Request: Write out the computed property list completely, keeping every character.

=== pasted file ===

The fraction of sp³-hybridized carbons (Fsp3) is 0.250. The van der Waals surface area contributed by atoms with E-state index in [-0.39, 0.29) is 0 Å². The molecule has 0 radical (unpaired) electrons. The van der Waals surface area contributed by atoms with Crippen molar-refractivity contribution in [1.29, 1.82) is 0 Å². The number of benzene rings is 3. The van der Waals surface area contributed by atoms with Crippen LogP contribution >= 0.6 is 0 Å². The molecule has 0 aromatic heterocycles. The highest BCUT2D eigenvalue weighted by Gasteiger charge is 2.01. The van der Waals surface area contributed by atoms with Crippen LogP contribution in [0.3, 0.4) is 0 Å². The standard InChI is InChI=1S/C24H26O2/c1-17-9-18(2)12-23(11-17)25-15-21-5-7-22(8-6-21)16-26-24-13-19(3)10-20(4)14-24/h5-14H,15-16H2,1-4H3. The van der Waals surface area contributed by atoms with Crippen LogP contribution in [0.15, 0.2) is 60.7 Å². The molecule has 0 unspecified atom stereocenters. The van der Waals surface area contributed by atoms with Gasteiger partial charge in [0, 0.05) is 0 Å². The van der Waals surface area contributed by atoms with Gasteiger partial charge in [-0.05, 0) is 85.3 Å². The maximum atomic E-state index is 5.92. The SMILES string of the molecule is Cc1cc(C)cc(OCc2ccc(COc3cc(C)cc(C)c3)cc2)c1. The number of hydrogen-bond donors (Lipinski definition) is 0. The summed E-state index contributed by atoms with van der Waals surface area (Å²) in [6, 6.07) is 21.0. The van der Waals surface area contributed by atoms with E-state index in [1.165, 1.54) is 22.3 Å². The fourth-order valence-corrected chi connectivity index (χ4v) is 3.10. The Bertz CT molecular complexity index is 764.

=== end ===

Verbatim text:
The fraction of sp³-hybridized carbons (Fsp3) is 0.250. The van der Waals surface area contributed by atoms with E-state index in [-0.39, 0.29) is 0 Å². The molecule has 0 radical (unpaired) electrons. The van der Waals surface area contributed by atoms with Crippen molar-refractivity contribution in [1.29, 1.82) is 0 Å². The number of benzene rings is 3. The van der Waals surface area contributed by atoms with Crippen LogP contribution >= 0.6 is 0 Å². The molecule has 0 aromatic heterocycles. The highest BCUT2D eigenvalue weighted by Gasteiger charge is 2.01. The van der Waals surface area contributed by atoms with Crippen LogP contribution in [0.3, 0.4) is 0 Å². The standard InChI is InChI=1S/C24H26O2/c1-17-9-18(2)12-23(11-17)25-15-21-5-7-22(8-6-21)16-26-24-13-19(3)10-20(4)14-24/h5-14H,15-16H2,1-4H3. The van der Waals surface area contributed by atoms with Crippen LogP contribution in [0.15, 0.2) is 60.7 Å². The molecule has 0 unspecified atom stereocenters. The van der Waals surface area contributed by atoms with Gasteiger partial charge in [0, 0.05) is 0 Å². The van der Waals surface area contributed by atoms with Gasteiger partial charge in [-0.05, 0) is 85.3 Å². The maximum atomic E-state index is 5.92. The SMILES string of the molecule is Cc1cc(C)cc(OCc2ccc(COc3cc(C)cc(C)c3)cc2)c1. The number of hydrogen-bond donors (Lipinski definition) is 0. The summed E-state index contributed by atoms with van der Waals surface area (Å²) in [6, 6.07) is 21.0. The van der Waals surface area contributed by atoms with E-state index in [1.165, 1.54) is 22.3 Å². The fourth-order valence-corrected chi connectivity index (χ4v) is 3.10. The Bertz CT molecular complexity index is 764.